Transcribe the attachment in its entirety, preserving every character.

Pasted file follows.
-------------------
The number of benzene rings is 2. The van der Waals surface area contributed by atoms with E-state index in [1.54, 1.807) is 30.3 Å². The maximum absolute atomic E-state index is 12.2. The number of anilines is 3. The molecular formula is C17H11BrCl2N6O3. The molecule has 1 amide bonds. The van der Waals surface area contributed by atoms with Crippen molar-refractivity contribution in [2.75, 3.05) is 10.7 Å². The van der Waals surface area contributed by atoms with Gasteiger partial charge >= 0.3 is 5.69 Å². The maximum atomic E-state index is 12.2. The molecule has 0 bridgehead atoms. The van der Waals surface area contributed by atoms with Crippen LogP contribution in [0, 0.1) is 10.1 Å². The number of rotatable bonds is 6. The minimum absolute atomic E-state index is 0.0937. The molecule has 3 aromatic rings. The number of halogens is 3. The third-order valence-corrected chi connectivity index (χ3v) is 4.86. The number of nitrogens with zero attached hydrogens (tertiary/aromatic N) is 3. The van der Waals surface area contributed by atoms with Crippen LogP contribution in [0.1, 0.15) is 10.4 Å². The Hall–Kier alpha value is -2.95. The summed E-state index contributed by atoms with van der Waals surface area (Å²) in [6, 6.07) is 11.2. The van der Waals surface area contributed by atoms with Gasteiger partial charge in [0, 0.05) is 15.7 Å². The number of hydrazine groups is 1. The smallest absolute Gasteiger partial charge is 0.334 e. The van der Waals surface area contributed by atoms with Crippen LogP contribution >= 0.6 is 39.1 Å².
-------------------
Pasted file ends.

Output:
The number of benzene rings is 2. The van der Waals surface area contributed by atoms with E-state index in [1.54, 1.807) is 30.3 Å². The maximum absolute atomic E-state index is 12.2. The number of anilines is 3. The molecular formula is C17H11BrCl2N6O3. The molecule has 1 amide bonds. The van der Waals surface area contributed by atoms with Crippen molar-refractivity contribution in [2.75, 3.05) is 10.7 Å². The van der Waals surface area contributed by atoms with Gasteiger partial charge >= 0.3 is 5.69 Å². The maximum atomic E-state index is 12.2. The molecule has 0 bridgehead atoms. The van der Waals surface area contributed by atoms with Crippen LogP contribution in [0, 0.1) is 10.1 Å². The number of rotatable bonds is 6. The minimum absolute atomic E-state index is 0.0937. The molecule has 3 aromatic rings. The number of halogens is 3. The third-order valence-corrected chi connectivity index (χ3v) is 4.86. The number of nitrogens with zero attached hydrogens (tertiary/aromatic N) is 3. The van der Waals surface area contributed by atoms with Crippen LogP contribution in [0.1, 0.15) is 10.4 Å². The Hall–Kier alpha value is -2.95. The summed E-state index contributed by atoms with van der Waals surface area (Å²) in [6, 6.07) is 11.2. The van der Waals surface area contributed by atoms with Gasteiger partial charge in [0, 0.05) is 15.7 Å². The number of hydrazine groups is 1. The smallest absolute Gasteiger partial charge is 0.334 e. The van der Waals surface area contributed by atoms with Crippen LogP contribution >= 0.6 is 39.1 Å².